We only had one night at the Fairmont and arrived early in the evening having spent most of the afternoon at Moraine Lake.  We dropped the bags and went down to the lake.  There’s a slipway in the middle of the lake shore that faces the back of the hotel, and this pretty much aligns with the view down the entire length of the lake.  I wanted some foreground though, and I didn’t want to to park myself in everyone’s way either, so I climbed out onto the large round boulders to the right of the slipway.  The first task is to work out the focal length, and position of the camera.  I usually start with the 28-300mm super-zoom on the camera, and look for frames in the distance at the long end and wind it back in to 28mm and look for horizontal and vertical frames with foreground.  I did know pretty much what shot I was going to take of this though, having done this wide-angle-see-through-foreground-water technique a few times and I knew this was a job for the Nikon 14-24mm f/2.8

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Calgary to Vancouver! (episode 1–Banff and Moraine Lake)

This was a family trip, and that’s my excuse for not getting too many “serious” landscapes Smile with tongue out however as with any location, you would need to really explore it in detail, find the shots and then visit again and again at the right times of day, and year to get the best results, so even if this was a photo trip, good landscape would be a fortunate event.  This is why I take landscape workshops once in a while btw – its not that I need anyone to show me how to operate the camera, make exposure or focus – I’ve got a number of techniques down pretty well now for gathering the data.  Having someone that knows the location on the trip though – now that’s worth investing in.  Mind you, I did get lucky with the light on a couple of occasions and a few half decent landscapes did drop out..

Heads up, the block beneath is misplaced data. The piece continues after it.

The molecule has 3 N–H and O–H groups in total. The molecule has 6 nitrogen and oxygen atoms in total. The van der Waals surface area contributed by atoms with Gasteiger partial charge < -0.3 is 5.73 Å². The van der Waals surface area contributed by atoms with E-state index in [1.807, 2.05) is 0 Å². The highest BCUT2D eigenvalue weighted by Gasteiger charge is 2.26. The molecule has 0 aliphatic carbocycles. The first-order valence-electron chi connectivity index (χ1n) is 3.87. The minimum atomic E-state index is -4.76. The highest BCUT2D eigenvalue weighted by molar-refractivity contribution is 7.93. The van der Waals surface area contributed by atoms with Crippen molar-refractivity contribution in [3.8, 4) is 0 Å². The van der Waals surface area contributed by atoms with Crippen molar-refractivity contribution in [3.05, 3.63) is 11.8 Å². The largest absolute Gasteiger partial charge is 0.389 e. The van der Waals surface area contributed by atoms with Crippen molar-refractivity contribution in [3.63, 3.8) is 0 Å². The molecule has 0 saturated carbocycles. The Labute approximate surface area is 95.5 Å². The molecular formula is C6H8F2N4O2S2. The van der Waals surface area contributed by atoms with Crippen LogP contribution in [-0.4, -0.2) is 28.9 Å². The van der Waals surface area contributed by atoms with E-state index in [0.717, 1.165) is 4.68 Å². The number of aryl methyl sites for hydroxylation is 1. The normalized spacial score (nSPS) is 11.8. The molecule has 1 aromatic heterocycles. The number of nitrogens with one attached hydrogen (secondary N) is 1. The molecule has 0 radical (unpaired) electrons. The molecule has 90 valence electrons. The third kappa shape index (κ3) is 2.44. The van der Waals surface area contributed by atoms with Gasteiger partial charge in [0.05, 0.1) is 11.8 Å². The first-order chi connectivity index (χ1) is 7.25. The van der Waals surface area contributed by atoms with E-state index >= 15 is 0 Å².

IMG_0940So, the Griswald Lloyd family Vacation from the flatlands of Calgary through the Rocky Mountains, Scooby Doo world, some surreal Stepford-esque fake Swiss Towns to the very pleasant seaside-town-grown-big that is Vancouver.  Our land-ship for this trip, due to general ineptitude at Avis was the Dodge Grand Caravan you can see on the right.  Big, build quality and design from the 80’s and an engine that would struggle to pull the skin off a custard.  The old style hydraulic slushbox was as ancient as the styling, and would take 3 days to sort out a change of gear.  An absolute pain to drive on the open road, it would slow down on the hills until you pressed so much on the throttle pedal it eventually changed down and then gradually picked up speed.  As imagesoon as you backed off though it would change up and start slowing down again… I’m not sure the steering wheel was actually connected to anything either.  It was big though, and with the 3rd row of seats folded away into the floor, our 3 large suitcases went in the back easily.